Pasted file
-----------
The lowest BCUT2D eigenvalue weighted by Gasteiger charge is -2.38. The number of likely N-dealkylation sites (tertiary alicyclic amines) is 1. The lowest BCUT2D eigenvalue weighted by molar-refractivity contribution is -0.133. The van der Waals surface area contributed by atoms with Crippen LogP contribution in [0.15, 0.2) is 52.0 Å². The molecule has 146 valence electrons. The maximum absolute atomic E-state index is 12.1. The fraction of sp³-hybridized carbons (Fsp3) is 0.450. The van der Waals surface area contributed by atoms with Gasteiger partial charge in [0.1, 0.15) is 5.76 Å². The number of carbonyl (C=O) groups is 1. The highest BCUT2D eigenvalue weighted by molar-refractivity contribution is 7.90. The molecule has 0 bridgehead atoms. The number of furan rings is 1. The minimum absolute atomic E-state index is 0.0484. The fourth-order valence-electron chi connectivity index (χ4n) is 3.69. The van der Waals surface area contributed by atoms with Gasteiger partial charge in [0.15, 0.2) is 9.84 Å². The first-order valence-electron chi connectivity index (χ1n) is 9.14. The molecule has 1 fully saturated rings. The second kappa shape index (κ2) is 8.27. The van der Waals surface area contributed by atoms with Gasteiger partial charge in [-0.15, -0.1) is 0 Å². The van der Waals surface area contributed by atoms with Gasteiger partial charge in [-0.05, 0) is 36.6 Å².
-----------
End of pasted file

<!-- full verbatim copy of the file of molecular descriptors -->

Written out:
The lowest BCUT2D eigenvalue weighted by Gasteiger charge is -2.38. The number of likely N-dealkylation sites (tertiary alicyclic amines) is 1. The lowest BCUT2D eigenvalue weighted by molar-refractivity contribution is -0.133. The van der Waals surface area contributed by atoms with Crippen LogP contribution in [0.15, 0.2) is 52.0 Å². The molecule has 146 valence electrons. The maximum absolute atomic E-state index is 12.1. The fraction of sp³-hybridized carbons (Fsp3) is 0.450. The van der Waals surface area contributed by atoms with Gasteiger partial charge in [0.1, 0.15) is 5.76 Å². The number of carbonyl (C=O) groups is 1. The highest BCUT2D eigenvalue weighted by molar-refractivity contribution is 7.90. The molecule has 0 bridgehead atoms. The number of furan rings is 1. The minimum absolute atomic E-state index is 0.0484. The fourth-order valence-electron chi connectivity index (χ4n) is 3.69. The van der Waals surface area contributed by atoms with Gasteiger partial charge in [0.15, 0.2) is 9.84 Å². The first-order valence-electron chi connectivity index (χ1n) is 9.14. The molecule has 1 fully saturated rings. The second kappa shape index (κ2) is 8.27. The van der Waals surface area contributed by atoms with Gasteiger partial charge in [-0.15, -0.1) is 0 Å². The van der Waals surface area contributed by atoms with Gasteiger partial charge in [-0.05, 0) is 36.6 Å².